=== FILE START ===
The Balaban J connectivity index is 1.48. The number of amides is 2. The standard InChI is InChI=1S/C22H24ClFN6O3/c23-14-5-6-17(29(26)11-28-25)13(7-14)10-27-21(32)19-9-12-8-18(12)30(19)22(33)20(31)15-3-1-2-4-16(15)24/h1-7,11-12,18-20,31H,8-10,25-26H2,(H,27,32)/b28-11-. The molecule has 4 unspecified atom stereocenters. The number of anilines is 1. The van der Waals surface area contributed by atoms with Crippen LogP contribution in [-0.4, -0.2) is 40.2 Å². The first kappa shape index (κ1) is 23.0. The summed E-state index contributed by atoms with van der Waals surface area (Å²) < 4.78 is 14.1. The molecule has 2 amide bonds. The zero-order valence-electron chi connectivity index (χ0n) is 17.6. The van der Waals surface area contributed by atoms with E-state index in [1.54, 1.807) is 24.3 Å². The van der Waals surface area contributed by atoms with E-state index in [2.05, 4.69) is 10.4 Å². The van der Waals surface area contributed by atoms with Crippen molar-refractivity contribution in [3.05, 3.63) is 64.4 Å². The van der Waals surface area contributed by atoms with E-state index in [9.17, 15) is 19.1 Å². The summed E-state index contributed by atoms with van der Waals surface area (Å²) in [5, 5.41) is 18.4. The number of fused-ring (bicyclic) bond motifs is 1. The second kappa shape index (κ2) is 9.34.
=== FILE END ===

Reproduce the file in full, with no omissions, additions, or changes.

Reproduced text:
The Balaban J connectivity index is 1.48. The number of amides is 2. The standard InChI is InChI=1S/C22H24ClFN6O3/c23-14-5-6-17(29(26)11-28-25)13(7-14)10-27-21(32)19-9-12-8-18(12)30(19)22(33)20(31)15-3-1-2-4-16(15)24/h1-7,11-12,18-20,31H,8-10,25-26H2,(H,27,32)/b28-11-. The molecule has 4 unspecified atom stereocenters. The number of anilines is 1. The van der Waals surface area contributed by atoms with Crippen LogP contribution in [-0.4, -0.2) is 40.2 Å². The first kappa shape index (κ1) is 23.0. The summed E-state index contributed by atoms with van der Waals surface area (Å²) < 4.78 is 14.1. The molecule has 2 amide bonds. The zero-order valence-electron chi connectivity index (χ0n) is 17.6. The van der Waals surface area contributed by atoms with E-state index in [1.54, 1.807) is 24.3 Å². The van der Waals surface area contributed by atoms with E-state index in [2.05, 4.69) is 10.4 Å². The van der Waals surface area contributed by atoms with Crippen molar-refractivity contribution in [3.05, 3.63) is 64.4 Å². The van der Waals surface area contributed by atoms with E-state index in [9.17, 15) is 19.1 Å². The summed E-state index contributed by atoms with van der Waals surface area (Å²) in [5, 5.41) is 18.4. The number of fused-ring (bicyclic) bond motifs is 1. The second kappa shape index (κ2) is 9.34.